- THE SECOND COMING (1972): Recorded at the Record Plant in Los Angeles, this album – which included some of the top session guys of the ‘50s and the ‘70s, including Sneaky Pete Kleinow on pedal steel guitar – featured the single “Mockingbird Sally” and a long but impressive instrumental called “Sanctified, Satisfied Toe-Tapper” but failed to provide Richard with any hits,
- LIFETIME FRIEND (1986): Although he hadn’t released a non-secular album in more than a decade, ’86 proved to be a comeback year for Richard, who scored a role in a major Hollywood motion picture – he played Otis Goodnight in Down & Out in Beverly Hills – and then released this LP. “Great Gosh A’Mighty,” which had been released as a single from the film’s soundtrack before becoming this album’s opening track, climbed to #42 on the Billboard Hot 100 and became his biggest hit since “Baby Face” hit #41 in 1958. Regrettably, the album itself didn’t chart, but Richard’s his usual enthusiastic self from start to finish.
- KING OF ROCK ‘N’ ROLL: THE COMPLETE REPRISE RECORDINGS (2005): As you’d expect, this contains the three ‘70s albums we mentioned above, but it also contains SOUTHERN CHILD, the album that was supposed to be his fourth and final album for Reprise but was instead shelved. Per the liner notes, the material was recorded at the same time and place as the aforementioned SECOND COMING, and – per reminiscences from Richard himself – the label had even gone so far as to take the photo for the album cover: “It was me milking a cow that they brought into the backyard of my home.” Oddly, even when the album finally saw release as part of this Rhino Handmade set, no one could readily explain why it had been shelved in the first place, but it must’ve been a sudden decision: Richard appeared on The Merv Griffin Show in ’72 and not only played one of its songs (“Burning Up with Love”) but mentioned it by name as his “new” album.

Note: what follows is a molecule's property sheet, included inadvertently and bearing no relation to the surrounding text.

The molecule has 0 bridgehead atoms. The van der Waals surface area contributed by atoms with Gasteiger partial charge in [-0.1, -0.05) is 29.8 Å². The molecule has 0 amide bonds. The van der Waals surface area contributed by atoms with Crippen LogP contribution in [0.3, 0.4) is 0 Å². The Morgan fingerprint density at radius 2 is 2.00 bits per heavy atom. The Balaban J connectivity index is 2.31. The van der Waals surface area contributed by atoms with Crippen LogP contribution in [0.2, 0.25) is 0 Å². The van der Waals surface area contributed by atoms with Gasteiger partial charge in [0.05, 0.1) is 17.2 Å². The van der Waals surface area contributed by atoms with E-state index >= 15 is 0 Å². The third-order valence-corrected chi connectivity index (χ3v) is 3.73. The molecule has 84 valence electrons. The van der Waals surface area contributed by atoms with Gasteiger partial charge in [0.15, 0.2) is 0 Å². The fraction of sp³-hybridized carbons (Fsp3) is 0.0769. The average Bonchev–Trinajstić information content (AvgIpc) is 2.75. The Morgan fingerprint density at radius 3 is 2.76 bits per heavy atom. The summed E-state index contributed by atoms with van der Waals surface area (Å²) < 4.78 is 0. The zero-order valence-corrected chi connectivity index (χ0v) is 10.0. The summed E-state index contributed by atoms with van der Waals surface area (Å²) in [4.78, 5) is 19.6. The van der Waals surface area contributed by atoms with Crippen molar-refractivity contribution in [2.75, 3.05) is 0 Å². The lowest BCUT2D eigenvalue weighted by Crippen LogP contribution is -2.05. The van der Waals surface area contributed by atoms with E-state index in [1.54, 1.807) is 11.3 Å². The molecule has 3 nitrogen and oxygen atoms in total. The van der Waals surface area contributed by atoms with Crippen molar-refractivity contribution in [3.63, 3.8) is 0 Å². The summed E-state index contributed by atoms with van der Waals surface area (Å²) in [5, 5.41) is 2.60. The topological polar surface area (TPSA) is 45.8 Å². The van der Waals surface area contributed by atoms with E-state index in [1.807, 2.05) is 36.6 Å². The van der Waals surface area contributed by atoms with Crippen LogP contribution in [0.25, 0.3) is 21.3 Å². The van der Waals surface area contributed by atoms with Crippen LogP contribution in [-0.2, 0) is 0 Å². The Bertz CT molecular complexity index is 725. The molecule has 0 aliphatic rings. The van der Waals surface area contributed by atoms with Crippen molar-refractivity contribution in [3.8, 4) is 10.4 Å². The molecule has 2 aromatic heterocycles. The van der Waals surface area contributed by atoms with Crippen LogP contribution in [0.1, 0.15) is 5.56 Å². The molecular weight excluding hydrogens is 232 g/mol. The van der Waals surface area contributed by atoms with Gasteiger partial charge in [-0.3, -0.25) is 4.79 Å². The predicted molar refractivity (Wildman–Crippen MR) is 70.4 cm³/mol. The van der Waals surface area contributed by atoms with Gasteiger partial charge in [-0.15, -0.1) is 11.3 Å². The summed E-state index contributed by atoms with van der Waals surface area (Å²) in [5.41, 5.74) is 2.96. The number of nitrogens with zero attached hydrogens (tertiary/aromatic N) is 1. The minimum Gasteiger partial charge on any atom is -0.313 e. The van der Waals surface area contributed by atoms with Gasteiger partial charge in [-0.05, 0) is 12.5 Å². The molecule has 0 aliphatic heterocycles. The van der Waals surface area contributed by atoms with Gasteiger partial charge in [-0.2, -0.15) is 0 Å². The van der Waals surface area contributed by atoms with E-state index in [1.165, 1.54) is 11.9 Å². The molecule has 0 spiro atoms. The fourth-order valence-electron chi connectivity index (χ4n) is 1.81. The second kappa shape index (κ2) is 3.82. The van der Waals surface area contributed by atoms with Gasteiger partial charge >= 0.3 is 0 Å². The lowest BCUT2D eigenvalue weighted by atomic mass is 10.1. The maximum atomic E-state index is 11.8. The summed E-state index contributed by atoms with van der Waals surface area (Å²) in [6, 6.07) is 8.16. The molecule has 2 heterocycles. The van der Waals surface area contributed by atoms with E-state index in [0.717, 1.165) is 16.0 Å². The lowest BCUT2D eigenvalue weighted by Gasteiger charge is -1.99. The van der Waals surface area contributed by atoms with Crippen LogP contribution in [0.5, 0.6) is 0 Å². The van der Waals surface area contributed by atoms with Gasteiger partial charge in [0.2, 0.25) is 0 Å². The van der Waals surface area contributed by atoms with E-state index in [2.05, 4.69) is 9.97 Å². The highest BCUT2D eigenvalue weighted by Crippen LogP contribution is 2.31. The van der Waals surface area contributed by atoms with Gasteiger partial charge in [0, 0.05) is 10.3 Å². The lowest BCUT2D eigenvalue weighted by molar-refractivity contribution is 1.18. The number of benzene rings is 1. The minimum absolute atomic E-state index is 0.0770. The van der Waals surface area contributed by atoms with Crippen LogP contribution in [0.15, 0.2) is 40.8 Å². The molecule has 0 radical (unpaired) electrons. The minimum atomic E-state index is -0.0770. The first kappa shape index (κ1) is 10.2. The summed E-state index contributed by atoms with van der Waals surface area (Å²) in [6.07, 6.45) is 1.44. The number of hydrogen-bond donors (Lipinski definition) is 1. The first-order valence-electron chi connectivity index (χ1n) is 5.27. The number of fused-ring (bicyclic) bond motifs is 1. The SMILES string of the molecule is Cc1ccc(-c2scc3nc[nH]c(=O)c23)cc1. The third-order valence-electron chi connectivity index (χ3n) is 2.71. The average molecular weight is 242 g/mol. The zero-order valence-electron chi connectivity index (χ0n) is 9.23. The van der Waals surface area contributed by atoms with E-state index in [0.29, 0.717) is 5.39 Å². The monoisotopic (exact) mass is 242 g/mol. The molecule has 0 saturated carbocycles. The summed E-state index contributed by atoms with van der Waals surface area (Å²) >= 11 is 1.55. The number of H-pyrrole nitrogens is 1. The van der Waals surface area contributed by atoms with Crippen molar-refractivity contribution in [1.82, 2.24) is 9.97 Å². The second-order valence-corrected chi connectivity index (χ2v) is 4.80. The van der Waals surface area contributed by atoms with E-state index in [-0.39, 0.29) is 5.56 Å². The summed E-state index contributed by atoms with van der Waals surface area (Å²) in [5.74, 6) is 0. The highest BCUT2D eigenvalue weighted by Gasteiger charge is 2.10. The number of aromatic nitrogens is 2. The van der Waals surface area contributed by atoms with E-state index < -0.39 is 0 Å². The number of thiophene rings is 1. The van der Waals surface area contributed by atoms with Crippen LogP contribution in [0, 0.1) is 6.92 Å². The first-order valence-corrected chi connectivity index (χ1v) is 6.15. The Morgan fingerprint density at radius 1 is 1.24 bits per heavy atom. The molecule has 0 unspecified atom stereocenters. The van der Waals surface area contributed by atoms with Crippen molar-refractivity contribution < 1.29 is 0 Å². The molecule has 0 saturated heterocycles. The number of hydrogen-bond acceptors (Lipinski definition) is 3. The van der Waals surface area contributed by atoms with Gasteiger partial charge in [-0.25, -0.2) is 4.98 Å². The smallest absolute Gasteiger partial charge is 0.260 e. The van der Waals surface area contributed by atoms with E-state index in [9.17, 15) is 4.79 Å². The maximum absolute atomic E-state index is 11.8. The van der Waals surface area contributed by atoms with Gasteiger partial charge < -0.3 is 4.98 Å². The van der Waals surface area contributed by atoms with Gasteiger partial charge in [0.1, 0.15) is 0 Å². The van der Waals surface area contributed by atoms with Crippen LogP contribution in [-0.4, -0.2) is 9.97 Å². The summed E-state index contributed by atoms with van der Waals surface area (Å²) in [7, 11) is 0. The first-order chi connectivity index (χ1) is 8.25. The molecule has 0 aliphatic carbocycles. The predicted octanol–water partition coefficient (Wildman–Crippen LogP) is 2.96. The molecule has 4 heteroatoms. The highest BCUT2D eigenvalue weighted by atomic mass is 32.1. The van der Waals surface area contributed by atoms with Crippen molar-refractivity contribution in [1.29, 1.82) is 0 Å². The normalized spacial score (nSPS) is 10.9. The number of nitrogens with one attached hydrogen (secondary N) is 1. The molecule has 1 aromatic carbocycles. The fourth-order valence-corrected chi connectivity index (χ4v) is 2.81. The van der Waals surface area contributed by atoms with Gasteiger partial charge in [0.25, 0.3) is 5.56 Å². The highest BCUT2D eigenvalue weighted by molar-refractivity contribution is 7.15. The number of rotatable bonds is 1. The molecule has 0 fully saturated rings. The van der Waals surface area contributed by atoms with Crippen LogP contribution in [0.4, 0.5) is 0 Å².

Yes, we know you’re probably going to run straight for “Lucille,” “Ready Teddy,” and “Tutti Frutti” to help drown your sorrows, but at some point while you’re in the midst of mourning through music, give our Little Richard playlist a spin and get yourself a musical education while basking in some great performances by one of the greatest rock ‘n’ roll stars of all time.
Oh, and you’ll also note that we threw in a couple of bonus tracks from songs that featured Richard but weren’t actually part of his own albums: there’s “Miss Ann,” one his own classics that he covered with Delaney & Bonnie for their 1970 album TO BONNIE FROM DELANEY, and then there’s a trio of tunes from Quincy Jones’s score for the 1972 film $ (yes, that’s right: the title was just a dollar sign), one of which featured Richard teaming up with Roberta Flack, who – to bring this whole thing full circle – inducted Richard into the Rock and Roll Hall of Fame.
R.I.P., Little Richard. Great gosh a’mighty, how you’ll be missed...